Anti-Flag have always had a very energetic set that connects and involves the audience, and in some cases they become the audience by leaving the stage to carry on at the same rapid pace which is no mean feat. This album Vol 1 tries to encompass the whole Anti Flag experience that you come up against live, I’m not sure if it achieves this in its entirety but there are times where you know just what Anti Flag are about on stage.
We are encourage to have a “Good God Dam Time” before smashing into The Press Corpse where a relentless pursuit of the end of the song sends lyrics hurling out the speakers towards you like a hail of bullets. This is a sound that ignites bodies to clamber to the front of the stage, climbing over each other’s sweaty backs with the release of sheer adrenalin. There is very little let up in the pace of the album throughout, with the band definitely not going through the motions here. We are straight into Fabled World for track 2, a little less frantic but no less powerful in its supply of guitar solos and short sharp riffs over a pounding beat, it’s held together with a hooked in chorus that gets you singing along.
We shift down a gear to a more pop punk feel with Born to Die which has that early Green Day guitar attached to a higher pitched vocal, short sharp and not really what you would say was a typical Anti Flag track. Then we are instantly pushed back to familiar territory with the next few tracks coming thick and fast, all with a throat splitting vocal that would destroy the average singer for a month. Tearing Everyone Down is the beginning of the end of the album, where Anti Flag let loose the big harmonies mixing the power with the melody. There is an immediate guitar intro that sets the tone before the track flows along like a runaway train with a concert on board, the guitar solo mid way is intricate but not over indulgent. Second to last is a Brandenburg Gates what I consider is there finest hour on record, well 4.41 mins on this album but you know what I mean. The band are joined by a Homeless choir on stage for this track, although it’s not that evident on the album but there is plenty of crowd participation here drawing the song to a close to a large cheer. We are taken to the end with a track from the first album Die for the Government, a raucous spitting track that pushes the chorus into your face with a vengeance while the band play like there life depends on it before bowing out.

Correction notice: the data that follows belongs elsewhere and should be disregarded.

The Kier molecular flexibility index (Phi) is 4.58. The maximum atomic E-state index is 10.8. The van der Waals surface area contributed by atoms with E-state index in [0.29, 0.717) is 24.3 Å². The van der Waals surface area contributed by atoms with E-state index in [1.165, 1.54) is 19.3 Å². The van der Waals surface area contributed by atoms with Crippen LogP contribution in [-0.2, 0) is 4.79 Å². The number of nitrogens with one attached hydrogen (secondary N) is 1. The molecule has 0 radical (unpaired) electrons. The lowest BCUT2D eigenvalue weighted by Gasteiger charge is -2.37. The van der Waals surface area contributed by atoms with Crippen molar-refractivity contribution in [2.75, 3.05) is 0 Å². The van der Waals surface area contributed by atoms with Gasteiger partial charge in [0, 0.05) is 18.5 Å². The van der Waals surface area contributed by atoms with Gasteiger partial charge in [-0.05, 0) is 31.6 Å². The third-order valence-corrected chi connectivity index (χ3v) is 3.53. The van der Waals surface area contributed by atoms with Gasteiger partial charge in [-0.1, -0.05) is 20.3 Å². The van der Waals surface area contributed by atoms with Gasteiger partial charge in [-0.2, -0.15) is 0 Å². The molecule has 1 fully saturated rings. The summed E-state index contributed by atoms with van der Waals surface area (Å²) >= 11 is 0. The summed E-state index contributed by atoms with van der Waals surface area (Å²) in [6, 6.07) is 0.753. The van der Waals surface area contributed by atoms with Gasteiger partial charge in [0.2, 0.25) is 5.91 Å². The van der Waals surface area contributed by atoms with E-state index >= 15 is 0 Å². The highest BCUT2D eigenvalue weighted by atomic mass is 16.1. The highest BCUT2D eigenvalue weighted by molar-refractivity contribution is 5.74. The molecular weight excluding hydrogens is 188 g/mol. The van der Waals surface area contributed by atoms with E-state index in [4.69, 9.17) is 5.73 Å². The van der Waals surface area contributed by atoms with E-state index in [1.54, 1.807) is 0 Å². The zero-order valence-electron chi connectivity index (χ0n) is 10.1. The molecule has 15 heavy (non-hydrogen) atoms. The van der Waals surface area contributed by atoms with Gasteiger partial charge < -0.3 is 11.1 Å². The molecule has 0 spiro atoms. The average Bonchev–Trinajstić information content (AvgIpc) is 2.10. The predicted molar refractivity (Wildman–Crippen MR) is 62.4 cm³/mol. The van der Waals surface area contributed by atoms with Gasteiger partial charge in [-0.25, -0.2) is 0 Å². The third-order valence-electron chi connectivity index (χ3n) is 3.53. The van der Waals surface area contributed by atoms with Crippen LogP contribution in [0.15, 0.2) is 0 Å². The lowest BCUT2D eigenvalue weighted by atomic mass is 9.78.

I have never been a big fan of live albums as very few capture the atmosphere and energy from the gig, they are often patchy and put together like a sound jigsaw puzzle sometimes more detrimental to bands than an advert for them. This album has moments where they do pull it off but very few, the power and energy the band create is at times distorted to an extent that you would not think it’s from an established band like Anti Flag. The same can be said for the vocals where at times they over reach releasing a painful sounding yell, I think that even reading a nursery rhyme to a kid the singer would shout at these levels. The highlights of this album could probably fit on to an EP which would sound great, but don’t judge Anti Flag on a whole live album go see them then in the flesh you won’t be disappointed with the finished article.